Canon 5DSR Vs. 5D Mark IV: Which Full-Frame DSLR Is Best?

The Canon 5DSR and 5D Mark IV are two powerful full-frame DSLR cameras aimed at advanced amateur and professional photographers.

Both cameras boast impressive specs and performance, but they also have some key differences that are important to consider when deciding which model is right for your needs.

A Brief Comparison Table

SpecsCanon 5DSRCanon 5D Mark IV
Sensor Resolution50.6MP30.4MP
Sensor SizeFull Frame CMOSFull Frame CMOS
Image ProcessorDual DIGIC 6DIGIC 6+
ISO Range100-6400 (exp. 50-12800)100-32000 (exp. 50-102400)
Continuous Shooting5fps7fps
AF System61-point (41 cross-type)61-point (41 cross-type)
Video Resolution1080p4K
Viewfinder Coverage100%100%
Rear LCD3.2″ 1.04M dots3.2″ 1.62M dots
Flash Sync Speed1/200 sec1/160 sec
Battery Life700 shots900 shots
Dimensions152 x 116 x 76mm151 x 116 x 76mm

Overview and Shared Features

Canon 5DSR
Canon 5DSR

The Canon 5DSR, released in 2015, was designed with maximum resolution in mind. It features a 50.6MP sensor capable of insane amounts of detail and sharpness. The 5D Mark IV followed in 2016 with a modest resolution boost to 30.4MP but also brought improvements like 4K video, Dual Pixel AF in live view, and faster continuous shooting.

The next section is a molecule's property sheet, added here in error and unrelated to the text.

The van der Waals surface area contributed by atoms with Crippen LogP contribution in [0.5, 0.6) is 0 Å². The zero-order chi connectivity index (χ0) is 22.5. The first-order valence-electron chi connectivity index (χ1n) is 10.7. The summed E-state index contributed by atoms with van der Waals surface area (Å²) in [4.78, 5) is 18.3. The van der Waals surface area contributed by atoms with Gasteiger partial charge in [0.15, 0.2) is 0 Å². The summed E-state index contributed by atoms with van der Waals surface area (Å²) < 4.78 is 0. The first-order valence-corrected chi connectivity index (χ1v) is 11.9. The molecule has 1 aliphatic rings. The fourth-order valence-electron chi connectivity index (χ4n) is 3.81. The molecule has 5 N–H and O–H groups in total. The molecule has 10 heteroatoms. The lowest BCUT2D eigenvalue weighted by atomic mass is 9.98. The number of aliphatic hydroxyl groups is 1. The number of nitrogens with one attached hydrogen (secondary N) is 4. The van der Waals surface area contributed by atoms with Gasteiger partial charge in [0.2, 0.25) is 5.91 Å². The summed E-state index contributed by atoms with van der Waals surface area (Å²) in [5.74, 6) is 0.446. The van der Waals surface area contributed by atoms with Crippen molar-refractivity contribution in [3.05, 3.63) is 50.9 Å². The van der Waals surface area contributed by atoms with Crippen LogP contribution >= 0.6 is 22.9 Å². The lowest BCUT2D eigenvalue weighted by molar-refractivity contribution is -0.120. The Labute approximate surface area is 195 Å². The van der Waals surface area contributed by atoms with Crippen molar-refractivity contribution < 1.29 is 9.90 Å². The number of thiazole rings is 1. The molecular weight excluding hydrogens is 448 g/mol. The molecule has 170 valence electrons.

Both cameras share a similar durable, weather-sealed body and are compatible with Canon’s extensive EF lens mount system. They have large optical viewfinders, rear LCD screens, dual memory card slots, and external microphone and headphone jacks for video recording. Built-in WiFi/NFC allows wireless image transfer and remote camera control from smart devices.

Also Read: Choose Between Canon EOS M50 And EOS M200.

Image Quality

The 5DSR’s 50MP sensor leaves no doubt about its intentions – this camera is all about resolution and maximizing detail. The amount of resolution on tap is staggering, enabling huge 300dpi fine art prints well over 3 feet wide. The level of textures, patterns, and fine details this camera can resolve is simply incredible.

By comparison, the 30MP 5D Mark IV sensor has smaller photosites and pixels packed more densely. While resolution is very good, it does not match the sheer resolving power of the 5DSR. Where the 5D IV improves is with a newer sensor design that includes an optical low-pass filter (OLPF) cancellation effect to deliver better sharpness and detail than past Canon sensors. Overall image quality is fantastic with excellent dynamic range and high ISO performance.

For most users, the 5D IV hits a sweet spot of balancing resolution and performance. But for applications like landscape, architecture, product, or studio photography where maximum detail is paramount, the 5DSR is hard to beat.


The 5D Mark IV shows its strengths with faster, more advanced performance across the board compared to the older 5DSR. Continuous shooting is boosted to 7 fps Vs. 5 fps on the 5DSR.

The autofocus system gains Canon’s advanced 61-point system with 41 cross-type points and improved sensitivity. Dual Pixel AF brings smooth, accurate autofocus for live view stills and video.